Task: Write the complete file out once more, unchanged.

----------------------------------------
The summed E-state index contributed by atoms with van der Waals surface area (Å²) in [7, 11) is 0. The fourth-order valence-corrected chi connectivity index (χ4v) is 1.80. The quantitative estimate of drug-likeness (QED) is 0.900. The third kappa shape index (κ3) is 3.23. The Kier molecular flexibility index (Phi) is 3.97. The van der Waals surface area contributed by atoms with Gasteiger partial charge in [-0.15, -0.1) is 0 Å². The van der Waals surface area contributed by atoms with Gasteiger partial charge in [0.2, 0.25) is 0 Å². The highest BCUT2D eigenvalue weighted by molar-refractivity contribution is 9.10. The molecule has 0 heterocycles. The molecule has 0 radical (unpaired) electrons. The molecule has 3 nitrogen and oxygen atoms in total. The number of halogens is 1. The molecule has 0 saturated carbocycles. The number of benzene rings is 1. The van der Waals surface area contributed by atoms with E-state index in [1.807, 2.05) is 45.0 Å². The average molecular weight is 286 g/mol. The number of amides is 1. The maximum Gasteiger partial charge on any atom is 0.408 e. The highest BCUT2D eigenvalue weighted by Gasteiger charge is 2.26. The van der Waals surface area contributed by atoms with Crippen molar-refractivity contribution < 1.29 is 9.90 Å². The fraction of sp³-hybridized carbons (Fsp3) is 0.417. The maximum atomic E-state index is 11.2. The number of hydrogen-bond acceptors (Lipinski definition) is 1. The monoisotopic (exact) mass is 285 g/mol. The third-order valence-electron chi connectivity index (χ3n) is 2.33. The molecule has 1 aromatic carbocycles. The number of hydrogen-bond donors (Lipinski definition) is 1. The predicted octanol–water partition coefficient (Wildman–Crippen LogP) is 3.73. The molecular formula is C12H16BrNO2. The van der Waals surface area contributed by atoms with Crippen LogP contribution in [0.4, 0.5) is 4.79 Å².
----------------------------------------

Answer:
The summed E-state index contributed by atoms with van der Waals surface area (Å²) in [7, 11) is 0. The fourth-order valence-corrected chi connectivity index (χ4v) is 1.80. The quantitative estimate of drug-likeness (QED) is 0.900. The third kappa shape index (κ3) is 3.23. The Kier molecular flexibility index (Phi) is 3.97. The van der Waals surface area contributed by atoms with Gasteiger partial charge in [-0.15, -0.1) is 0 Å². The van der Waals surface area contributed by atoms with Gasteiger partial charge in [0.2, 0.25) is 0 Å². The highest BCUT2D eigenvalue weighted by molar-refractivity contribution is 9.10. The molecule has 0 heterocycles. The molecule has 0 radical (unpaired) electrons. The molecule has 3 nitrogen and oxygen atoms in total. The number of halogens is 1. The molecule has 0 saturated carbocycles. The number of benzene rings is 1. The van der Waals surface area contributed by atoms with E-state index in [1.807, 2.05) is 45.0 Å². The average molecular weight is 286 g/mol. The number of amides is 1. The maximum Gasteiger partial charge on any atom is 0.408 e. The highest BCUT2D eigenvalue weighted by Gasteiger charge is 2.26. The van der Waals surface area contributed by atoms with Crippen molar-refractivity contribution < 1.29 is 9.90 Å². The fraction of sp³-hybridized carbons (Fsp3) is 0.417. The maximum atomic E-state index is 11.2. The number of hydrogen-bond acceptors (Lipinski definition) is 1. The monoisotopic (exact) mass is 285 g/mol. The third-order valence-electron chi connectivity index (χ3n) is 2.33. The molecule has 1 aromatic carbocycles. The number of hydrogen-bond donors (Lipinski definition) is 1. The predicted octanol–water partition coefficient (Wildman–Crippen LogP) is 3.73. The molecular formula is C12H16BrNO2. The van der Waals surface area contributed by atoms with Crippen LogP contribution in [0.4, 0.5) is 4.79 Å².